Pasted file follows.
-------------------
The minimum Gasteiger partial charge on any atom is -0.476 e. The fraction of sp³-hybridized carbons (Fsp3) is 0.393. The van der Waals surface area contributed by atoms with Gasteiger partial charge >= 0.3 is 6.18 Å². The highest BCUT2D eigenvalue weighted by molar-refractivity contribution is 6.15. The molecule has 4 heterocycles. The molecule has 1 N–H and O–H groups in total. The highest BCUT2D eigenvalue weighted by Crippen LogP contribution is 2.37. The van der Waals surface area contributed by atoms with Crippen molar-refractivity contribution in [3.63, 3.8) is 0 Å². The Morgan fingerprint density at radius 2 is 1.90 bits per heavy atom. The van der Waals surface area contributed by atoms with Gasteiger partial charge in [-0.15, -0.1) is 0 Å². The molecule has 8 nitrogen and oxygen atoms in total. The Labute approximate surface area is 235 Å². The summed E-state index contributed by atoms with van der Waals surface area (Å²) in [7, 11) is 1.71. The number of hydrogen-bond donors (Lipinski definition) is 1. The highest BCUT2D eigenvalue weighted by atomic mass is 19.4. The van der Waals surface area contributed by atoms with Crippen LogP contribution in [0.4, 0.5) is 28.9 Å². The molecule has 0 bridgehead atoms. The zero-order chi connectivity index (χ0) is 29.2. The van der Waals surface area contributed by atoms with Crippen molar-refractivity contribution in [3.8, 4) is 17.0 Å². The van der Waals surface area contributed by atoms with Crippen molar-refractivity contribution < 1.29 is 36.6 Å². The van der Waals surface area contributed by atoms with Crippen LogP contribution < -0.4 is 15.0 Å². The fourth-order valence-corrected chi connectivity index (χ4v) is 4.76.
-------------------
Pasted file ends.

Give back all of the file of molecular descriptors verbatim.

The minimum Gasteiger partial charge on any atom is -0.476 e. The fraction of sp³-hybridized carbons (Fsp3) is 0.393. The van der Waals surface area contributed by atoms with Gasteiger partial charge >= 0.3 is 6.18 Å². The highest BCUT2D eigenvalue weighted by molar-refractivity contribution is 6.15. The molecule has 4 heterocycles. The molecule has 1 N–H and O–H groups in total. The highest BCUT2D eigenvalue weighted by Crippen LogP contribution is 2.37. The van der Waals surface area contributed by atoms with Crippen molar-refractivity contribution in [3.63, 3.8) is 0 Å². The Morgan fingerprint density at radius 2 is 1.90 bits per heavy atom. The van der Waals surface area contributed by atoms with Gasteiger partial charge in [-0.15, -0.1) is 0 Å². The molecule has 8 nitrogen and oxygen atoms in total. The Labute approximate surface area is 235 Å². The summed E-state index contributed by atoms with van der Waals surface area (Å²) in [7, 11) is 1.71. The number of hydrogen-bond donors (Lipinski definition) is 1. The highest BCUT2D eigenvalue weighted by atomic mass is 19.4. The van der Waals surface area contributed by atoms with Crippen LogP contribution in [0.4, 0.5) is 28.9 Å². The molecule has 0 bridgehead atoms. The zero-order chi connectivity index (χ0) is 29.2. The van der Waals surface area contributed by atoms with Crippen molar-refractivity contribution in [3.8, 4) is 17.0 Å². The van der Waals surface area contributed by atoms with Crippen molar-refractivity contribution < 1.29 is 36.6 Å². The van der Waals surface area contributed by atoms with Crippen LogP contribution < -0.4 is 15.0 Å². The fourth-order valence-corrected chi connectivity index (χ4v) is 4.76.